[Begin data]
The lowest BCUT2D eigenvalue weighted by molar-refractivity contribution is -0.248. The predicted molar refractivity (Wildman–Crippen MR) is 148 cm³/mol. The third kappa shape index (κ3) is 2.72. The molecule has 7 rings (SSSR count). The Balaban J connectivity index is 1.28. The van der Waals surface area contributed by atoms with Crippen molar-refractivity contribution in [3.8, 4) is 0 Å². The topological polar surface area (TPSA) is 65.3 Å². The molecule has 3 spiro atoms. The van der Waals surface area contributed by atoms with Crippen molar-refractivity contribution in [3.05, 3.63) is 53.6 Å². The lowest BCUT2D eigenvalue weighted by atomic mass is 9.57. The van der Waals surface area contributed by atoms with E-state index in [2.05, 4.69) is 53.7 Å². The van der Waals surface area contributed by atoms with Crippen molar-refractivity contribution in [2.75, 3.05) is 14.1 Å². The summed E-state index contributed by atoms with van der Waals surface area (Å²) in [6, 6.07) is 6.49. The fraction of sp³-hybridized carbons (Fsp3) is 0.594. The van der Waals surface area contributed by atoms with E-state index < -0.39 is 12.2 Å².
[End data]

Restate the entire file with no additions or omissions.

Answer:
The lowest BCUT2D eigenvalue weighted by molar-refractivity contribution is -0.248. The predicted molar refractivity (Wildman–Crippen MR) is 148 cm³/mol. The third kappa shape index (κ3) is 2.72. The molecule has 7 rings (SSSR count). The Balaban J connectivity index is 1.28. The van der Waals surface area contributed by atoms with Crippen molar-refractivity contribution in [3.8, 4) is 0 Å². The topological polar surface area (TPSA) is 65.3 Å². The molecule has 3 spiro atoms. The van der Waals surface area contributed by atoms with Crippen molar-refractivity contribution in [3.05, 3.63) is 53.6 Å². The lowest BCUT2D eigenvalue weighted by atomic mass is 9.57. The van der Waals surface area contributed by atoms with E-state index in [2.05, 4.69) is 53.7 Å². The van der Waals surface area contributed by atoms with Crippen molar-refractivity contribution in [2.75, 3.05) is 14.1 Å². The summed E-state index contributed by atoms with van der Waals surface area (Å²) in [6, 6.07) is 6.49. The fraction of sp³-hybridized carbons (Fsp3) is 0.594. The van der Waals surface area contributed by atoms with E-state index < -0.39 is 12.2 Å².